It now remains to be seen whether this concerted effort can continue to build and raise awareness, eventually creating enough pressure to initiate the needed reforms. All those involved are aware there is little chance of making any real progress until after the upcoming elections, scheduled to take place on 23 November.

Strike Season in Mauritania


26 Apr 2013 update: video of the workers hearing details of the deal.

There are precious few videos of worker protests or meetings in Mauritania.

24 Apr 13 Mauritania dockers gather outside Ministry building
24 April 2013: Striking dockers in Mauritania gathered outside the ministry of transport. They avoided a replay of this week’s violent police oppression by arriving early in the morning, making their way in small groups or alone.

24 Apr 13 Mauritania dockers hear details of win over ministry from strike leaders

24 Apr 13 Mauritania dockers hear details of win over ministry from strike leaders

The workers heard from their representative, who announced that agreement had been reached to meet their demands, most importantly a 5MRO increase in the per-kilo lifting payment, and provision of a medical centre and ambulance. Thousands of dockers working as day labourers currently earn something like 4 Euros per day.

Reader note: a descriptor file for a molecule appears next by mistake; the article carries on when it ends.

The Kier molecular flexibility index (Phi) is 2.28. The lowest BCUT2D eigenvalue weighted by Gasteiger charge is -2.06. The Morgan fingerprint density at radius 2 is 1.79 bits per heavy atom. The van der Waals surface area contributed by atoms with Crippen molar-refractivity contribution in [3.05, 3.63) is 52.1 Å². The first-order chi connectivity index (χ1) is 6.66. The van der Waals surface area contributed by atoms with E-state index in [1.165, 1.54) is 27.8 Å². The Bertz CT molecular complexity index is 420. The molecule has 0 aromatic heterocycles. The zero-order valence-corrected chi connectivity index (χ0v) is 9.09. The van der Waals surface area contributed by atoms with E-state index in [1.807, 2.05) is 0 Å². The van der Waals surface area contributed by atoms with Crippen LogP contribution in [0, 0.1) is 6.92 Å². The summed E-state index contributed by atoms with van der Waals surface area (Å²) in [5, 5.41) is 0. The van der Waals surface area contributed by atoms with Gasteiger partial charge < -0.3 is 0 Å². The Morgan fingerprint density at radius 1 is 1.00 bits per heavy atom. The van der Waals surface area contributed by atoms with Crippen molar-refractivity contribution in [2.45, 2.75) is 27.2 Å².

Dockers shoulder-carry an injured colleague while celebrating decisive win from strike action over pay and conditions

Dockers shoulder-carry an injured colleague while celebrating decisive win from strike action over pay and conditions

Workers insisted on staying until the agreement was signed. Even so, vigilance will be maintained to make sure the government does not renege on the deal. As I wrote this, I saw an update warning that the 5MRO pay increase was already in doubt.

24 Apr 13 Mauritania dockers decide to stay at the ministry until the new deal is signed

24 Apr 13 Mauritania dockers decide to stay at the ministry until the new deal is signed